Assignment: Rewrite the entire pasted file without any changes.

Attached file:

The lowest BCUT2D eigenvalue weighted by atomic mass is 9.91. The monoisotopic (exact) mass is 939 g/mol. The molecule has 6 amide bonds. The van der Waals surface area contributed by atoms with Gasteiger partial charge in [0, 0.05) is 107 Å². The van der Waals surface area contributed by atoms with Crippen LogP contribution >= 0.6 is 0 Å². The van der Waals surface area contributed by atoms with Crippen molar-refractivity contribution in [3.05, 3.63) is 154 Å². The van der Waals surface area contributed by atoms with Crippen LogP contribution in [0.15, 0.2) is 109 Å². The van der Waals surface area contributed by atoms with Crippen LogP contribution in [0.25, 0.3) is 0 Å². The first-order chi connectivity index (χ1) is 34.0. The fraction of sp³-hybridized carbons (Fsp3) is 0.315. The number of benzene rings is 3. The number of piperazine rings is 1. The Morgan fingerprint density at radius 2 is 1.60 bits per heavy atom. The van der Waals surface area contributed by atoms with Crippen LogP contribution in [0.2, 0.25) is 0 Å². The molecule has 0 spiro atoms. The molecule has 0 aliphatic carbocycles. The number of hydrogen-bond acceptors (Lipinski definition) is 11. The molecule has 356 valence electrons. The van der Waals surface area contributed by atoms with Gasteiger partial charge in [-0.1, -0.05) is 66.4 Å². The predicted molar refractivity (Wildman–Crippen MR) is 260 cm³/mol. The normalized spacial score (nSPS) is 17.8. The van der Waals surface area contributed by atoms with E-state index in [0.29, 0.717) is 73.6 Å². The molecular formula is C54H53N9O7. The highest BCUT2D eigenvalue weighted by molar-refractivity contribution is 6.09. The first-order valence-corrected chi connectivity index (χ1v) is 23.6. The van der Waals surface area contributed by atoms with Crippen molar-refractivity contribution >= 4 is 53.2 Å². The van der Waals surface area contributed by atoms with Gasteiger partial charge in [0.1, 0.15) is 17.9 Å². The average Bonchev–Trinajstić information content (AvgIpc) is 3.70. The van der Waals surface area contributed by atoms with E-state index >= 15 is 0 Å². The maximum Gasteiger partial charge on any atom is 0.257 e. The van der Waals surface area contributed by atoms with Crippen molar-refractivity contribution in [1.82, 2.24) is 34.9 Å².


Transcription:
The lowest BCUT2D eigenvalue weighted by atomic mass is 9.91. The monoisotopic (exact) mass is 939 g/mol. The molecule has 6 amide bonds. The van der Waals surface area contributed by atoms with Gasteiger partial charge in [0, 0.05) is 107 Å². The van der Waals surface area contributed by atoms with Crippen LogP contribution >= 0.6 is 0 Å². The van der Waals surface area contributed by atoms with Crippen molar-refractivity contribution in [3.05, 3.63) is 154 Å². The van der Waals surface area contributed by atoms with Crippen LogP contribution in [0.15, 0.2) is 109 Å². The van der Waals surface area contributed by atoms with Crippen LogP contribution in [0.25, 0.3) is 0 Å². The first-order chi connectivity index (χ1) is 34.0. The fraction of sp³-hybridized carbons (Fsp3) is 0.315. The number of benzene rings is 3. The number of piperazine rings is 1. The Morgan fingerprint density at radius 2 is 1.60 bits per heavy atom. The van der Waals surface area contributed by atoms with Crippen LogP contribution in [0.2, 0.25) is 0 Å². The molecule has 0 spiro atoms. The molecule has 0 aliphatic carbocycles. The number of hydrogen-bond acceptors (Lipinski definition) is 11. The molecule has 356 valence electrons. The van der Waals surface area contributed by atoms with Gasteiger partial charge in [-0.1, -0.05) is 66.4 Å². The predicted molar refractivity (Wildman–Crippen MR) is 260 cm³/mol. The normalized spacial score (nSPS) is 17.8. The van der Waals surface area contributed by atoms with E-state index in [0.29, 0.717) is 73.6 Å². The molecular formula is C54H53N9O7. The highest BCUT2D eigenvalue weighted by molar-refractivity contribution is 6.09. The first-order valence-corrected chi connectivity index (χ1v) is 23.6. The van der Waals surface area contributed by atoms with Crippen molar-refractivity contribution >= 4 is 53.2 Å². The van der Waals surface area contributed by atoms with Gasteiger partial charge in [0.1, 0.15) is 17.9 Å². The average Bonchev–Trinajstić information content (AvgIpc) is 3.70. The van der Waals surface area contributed by atoms with E-state index >= 15 is 0 Å². The maximum Gasteiger partial charge on any atom is 0.257 e. The van der Waals surface area contributed by atoms with Crippen molar-refractivity contribution in [1.82, 2.24) is 34.9 Å².